1. Indenting the first lines of paragraphs

The beginning of a new paragraph should be easy to notice on a book page. If not, your text will look like a run on of a block of words. For book design, it is better to indent the first line of the paragraph.

  1. Use of running heads or footers

While running heads are optional, they are the details that make the design of the book appear complete. These are little headings appearing above the text block on each page. The heads anchor text and assist readers to navigate books. They typically contain mainly the author’s name and book title. There are times when chapter titles might be used instead. Headers are different on left-hand and right-hand pages.

  1. Marking scene breaks with blank lines

Changes of scene are common in chapters. The designer will show this using a single blank line between the paragraphs. This will assist readers to understand change in perspective. Alternatively, small ornaments may be created & placed at the center, widening the break. They will know to keep the breaks simple and fun to reinforce the theme and mood of the book.

With these steps, you can appreciate the need to have an experienced graphic designer lay out your book in a clear and consistent manner that will make your book a ‘grab and read’.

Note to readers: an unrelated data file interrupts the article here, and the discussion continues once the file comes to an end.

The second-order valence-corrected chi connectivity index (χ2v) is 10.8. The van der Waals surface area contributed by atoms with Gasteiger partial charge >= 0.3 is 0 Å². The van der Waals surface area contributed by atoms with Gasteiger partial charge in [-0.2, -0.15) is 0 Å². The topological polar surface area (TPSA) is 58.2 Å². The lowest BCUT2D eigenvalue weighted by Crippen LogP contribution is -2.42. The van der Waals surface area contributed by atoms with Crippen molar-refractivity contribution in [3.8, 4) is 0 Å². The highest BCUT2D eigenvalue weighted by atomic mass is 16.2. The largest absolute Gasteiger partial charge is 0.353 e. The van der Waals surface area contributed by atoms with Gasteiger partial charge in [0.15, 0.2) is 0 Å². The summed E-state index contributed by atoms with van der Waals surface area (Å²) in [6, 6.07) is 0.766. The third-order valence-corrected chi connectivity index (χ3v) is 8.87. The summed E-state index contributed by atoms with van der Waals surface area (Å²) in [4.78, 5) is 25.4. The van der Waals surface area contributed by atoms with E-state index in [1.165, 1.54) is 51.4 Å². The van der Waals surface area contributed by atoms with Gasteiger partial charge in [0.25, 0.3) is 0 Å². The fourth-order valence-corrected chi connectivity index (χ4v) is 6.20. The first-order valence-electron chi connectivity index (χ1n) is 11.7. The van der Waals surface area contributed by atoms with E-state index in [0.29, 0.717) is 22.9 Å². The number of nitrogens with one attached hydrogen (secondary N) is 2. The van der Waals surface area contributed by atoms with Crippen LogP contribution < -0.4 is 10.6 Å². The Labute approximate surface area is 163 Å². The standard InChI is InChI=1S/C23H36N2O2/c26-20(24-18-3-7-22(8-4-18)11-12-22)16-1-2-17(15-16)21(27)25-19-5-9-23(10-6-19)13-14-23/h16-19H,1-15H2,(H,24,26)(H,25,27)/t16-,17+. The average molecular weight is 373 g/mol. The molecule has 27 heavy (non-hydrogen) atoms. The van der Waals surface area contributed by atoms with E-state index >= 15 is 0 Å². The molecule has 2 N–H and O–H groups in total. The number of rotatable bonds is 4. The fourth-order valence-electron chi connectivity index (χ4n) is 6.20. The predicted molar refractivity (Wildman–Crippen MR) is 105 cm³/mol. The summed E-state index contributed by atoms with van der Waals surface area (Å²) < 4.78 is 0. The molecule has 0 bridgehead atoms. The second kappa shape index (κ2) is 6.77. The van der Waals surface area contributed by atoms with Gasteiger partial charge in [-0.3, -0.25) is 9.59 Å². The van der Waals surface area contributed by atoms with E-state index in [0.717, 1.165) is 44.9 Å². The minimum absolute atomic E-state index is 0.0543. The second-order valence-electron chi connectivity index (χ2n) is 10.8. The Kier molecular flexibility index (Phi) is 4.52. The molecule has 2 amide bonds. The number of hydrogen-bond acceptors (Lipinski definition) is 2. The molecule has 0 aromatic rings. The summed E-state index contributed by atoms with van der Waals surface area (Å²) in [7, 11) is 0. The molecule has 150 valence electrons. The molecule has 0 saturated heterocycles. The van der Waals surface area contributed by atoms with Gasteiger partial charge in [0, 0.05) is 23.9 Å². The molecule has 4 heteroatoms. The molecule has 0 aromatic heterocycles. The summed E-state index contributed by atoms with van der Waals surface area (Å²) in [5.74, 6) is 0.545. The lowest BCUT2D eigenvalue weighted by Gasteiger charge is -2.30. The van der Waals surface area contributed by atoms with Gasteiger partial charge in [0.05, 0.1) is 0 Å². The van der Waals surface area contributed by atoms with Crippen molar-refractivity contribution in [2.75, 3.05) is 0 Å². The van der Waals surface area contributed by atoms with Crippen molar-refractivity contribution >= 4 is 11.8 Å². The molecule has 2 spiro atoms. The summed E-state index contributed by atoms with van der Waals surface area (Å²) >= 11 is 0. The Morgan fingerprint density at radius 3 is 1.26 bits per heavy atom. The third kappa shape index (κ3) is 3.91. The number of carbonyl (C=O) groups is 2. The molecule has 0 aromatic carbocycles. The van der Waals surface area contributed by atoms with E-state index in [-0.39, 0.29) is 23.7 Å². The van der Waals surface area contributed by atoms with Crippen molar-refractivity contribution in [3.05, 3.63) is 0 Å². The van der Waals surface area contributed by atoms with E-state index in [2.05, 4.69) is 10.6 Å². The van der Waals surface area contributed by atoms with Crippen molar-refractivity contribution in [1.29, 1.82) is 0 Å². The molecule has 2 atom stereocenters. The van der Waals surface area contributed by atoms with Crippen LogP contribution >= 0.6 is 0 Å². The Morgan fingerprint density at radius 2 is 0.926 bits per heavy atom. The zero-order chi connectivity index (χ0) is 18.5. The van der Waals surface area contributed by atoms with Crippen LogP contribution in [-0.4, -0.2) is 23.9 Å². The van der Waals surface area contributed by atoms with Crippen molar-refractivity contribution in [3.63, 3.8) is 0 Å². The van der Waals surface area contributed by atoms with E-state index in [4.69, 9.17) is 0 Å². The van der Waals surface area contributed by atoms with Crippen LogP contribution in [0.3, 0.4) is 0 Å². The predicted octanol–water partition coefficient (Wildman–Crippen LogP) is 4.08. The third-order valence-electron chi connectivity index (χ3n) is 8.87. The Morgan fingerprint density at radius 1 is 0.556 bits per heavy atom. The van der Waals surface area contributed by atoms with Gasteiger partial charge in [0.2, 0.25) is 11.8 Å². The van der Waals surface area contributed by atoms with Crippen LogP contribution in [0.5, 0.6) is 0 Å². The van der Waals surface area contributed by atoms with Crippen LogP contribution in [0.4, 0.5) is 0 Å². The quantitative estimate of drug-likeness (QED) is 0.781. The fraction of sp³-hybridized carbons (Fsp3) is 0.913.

Laikipia Wildlife Forum – Guide

The Laikipia region of Kenya stands out as one of only a few places without any formal Protected Area status where is has been possible, across vast expanses of private and communal land, to consolidate wildlife habitats and to preserve their bio diversity, while managing critical natural resources sustainably for the benefit of all.

Against this background, the publication of this guidebook – the first comprehensive account of the natural history of Laikipia – is a particularly welcome development.

The design and layout of this book was both an interesting (because of the freedom to be artsy) and rewarding experience.

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FONNAP Natural History Guide

The Friends of Nairobi National Park embarked on the production of a comprehensive natural history guide, covering all the Park’s major habitats and their flora, as well as the fauna while chronicling the history of the Park and shedding light on the pressures and the conservation challenges facing the Park.

They came to us to put this guide together in a manner that would capture the attention of both old and young.